The evidence revealed that Louis Strilky had the certificate for the 350 shares of "B" stock belonging to Miriam in his strong box and that the stock was assigned in blank by Miriam. All of Miriam's stock was entrusted to Louis in that manner. Louis Strilky, by his own version, gave the stock to Levy on Miriam's command without any explanation or mention of a trust by her. There were no strained relations between Louis Strilky and his wife, and none of the parties contend that Miriam was incompetent to handle her own affairs. The stock she gave to Harriet was originally a gift to Miriam from defendant Levy. Upon relinquishing the 300 shares, Miriam and her husband still owned considerable stock in the company. When, on an occasion prior to the incident in question, Miriam desired to give plaintiff some stock, she made the gift in an outright fashion — not in the form of a trust.

The Master found that there were many improbabilities as to the existence of a trust which were raised by the evidence, such as the inconsistency between plaintiff's present claim and his verified claim of 1956, as administrator of his mother's estate, based on the premise that the trust was created "for the benefit of his mother"; the statement of Louis Strilky that he was unaware of his wife's purpose when he gave her stock to Levy and that his wife had not discussed the matter with him, either before or after he turned over the stock; the absence of clear evidence of any demands by the plaintiff toward Levy in the presence of others until 1955; the failure to explain why plaintiff's mother would want to create a trust for him instead of making an outright gift of the shares to him, since prior thereto and afterward, direct assignments of stock were made to plaintiff by his parents; the failure of Louis Strilky to mention the interest of plaintiff in the option agreement signed by Louis on July 8, 1954, for the sale of his shares to the Key Finance Company, where Louis represented that the ownership of the class "B" shares of Liberty then was: Louis Strilky, 2018; Virginia Levy, 3119; I.H. Levy, 1196; Harriet Levy, 551; H.H. Levy, John J. Levy and Margaret Levy, 357, totaling 7241 shares out of a total of 7500 shares issued; the fact that after the "B" stock was sold plaintiff consulted another attorney before this suit was brought and claimed that Levy obtained the stock by duress — which is not the theory of plaintiff's present complaint; and the existence of evidence to the effect that when Miriam transferred the "B" stock in 1947 the market value was considerably less than the price at which the "B" stock was sold to the Key Finance Company in 1954.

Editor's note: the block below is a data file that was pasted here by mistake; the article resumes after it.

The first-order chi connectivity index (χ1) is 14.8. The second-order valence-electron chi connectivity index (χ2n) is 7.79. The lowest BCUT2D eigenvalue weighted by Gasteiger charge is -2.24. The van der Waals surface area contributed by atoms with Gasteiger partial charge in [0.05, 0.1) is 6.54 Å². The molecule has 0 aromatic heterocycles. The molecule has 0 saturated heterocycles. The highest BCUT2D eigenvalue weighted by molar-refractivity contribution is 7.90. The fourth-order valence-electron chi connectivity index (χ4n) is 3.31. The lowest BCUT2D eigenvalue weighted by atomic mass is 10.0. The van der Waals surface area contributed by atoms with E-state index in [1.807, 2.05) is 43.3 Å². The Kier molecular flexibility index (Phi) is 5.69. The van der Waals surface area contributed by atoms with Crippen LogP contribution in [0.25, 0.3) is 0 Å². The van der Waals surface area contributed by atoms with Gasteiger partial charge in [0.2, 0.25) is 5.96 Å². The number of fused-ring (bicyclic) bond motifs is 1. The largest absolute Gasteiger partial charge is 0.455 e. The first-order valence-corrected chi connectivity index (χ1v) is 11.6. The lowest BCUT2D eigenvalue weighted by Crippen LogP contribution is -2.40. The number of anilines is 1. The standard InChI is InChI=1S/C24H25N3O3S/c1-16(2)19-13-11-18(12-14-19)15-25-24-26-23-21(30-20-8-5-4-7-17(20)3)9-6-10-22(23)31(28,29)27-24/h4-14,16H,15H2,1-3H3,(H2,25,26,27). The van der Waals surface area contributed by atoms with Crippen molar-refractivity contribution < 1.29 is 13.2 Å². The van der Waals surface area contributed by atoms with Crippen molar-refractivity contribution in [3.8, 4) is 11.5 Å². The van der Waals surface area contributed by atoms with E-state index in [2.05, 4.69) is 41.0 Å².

Plaintiff introduced considerable evidence in an attempt to reflect on the credibility of defendant Levy. It is the province of the Master, who alone heard the testimony, to pass initially on the credibility of the witnesses. In light of all the circumstances surrounding the transaction in question we are of the opinion that the Master's appraisal of the credibility of witnesses, and the finding of the Master and the trial court that plaintiff did not establish an oral express trust, are not against the manifest weight of the evidence.

Finally, plaintiff argues that the fees allowed the Master in Chancery were excessive and unreasonable. The Master specifically itemized his charges. In addition to statutory fees of $314.10, the Master expended sixty-four hours and charged $30 per hour for his services, bringing his total charges to $2234.10. In the objections to the Master's Report plaintiff generally stated that "the Master made excessive charges for his services." Nowhere in the record are there any specific items cited as excessive. Plaintiff did not request a hearing on the charges, and failed to introduce any evidence to support his contention that the fees were excessive. The Chancellor was able to determine from the certificate of charges whether or not the fees were reasonable and proper. The Master's hearings are conducted in his private law office. In the light of the higher costs of operating a law office today, particularly in Chicago, and considering this complex, contested hearing involving 1974 pages of record, we cannot say that the Chancellor abused his discretion in allowing the Master's fees.

The decree of the Circuit Court is affirmed.


MURPHY, P.J. and ENGLISH, J., concur.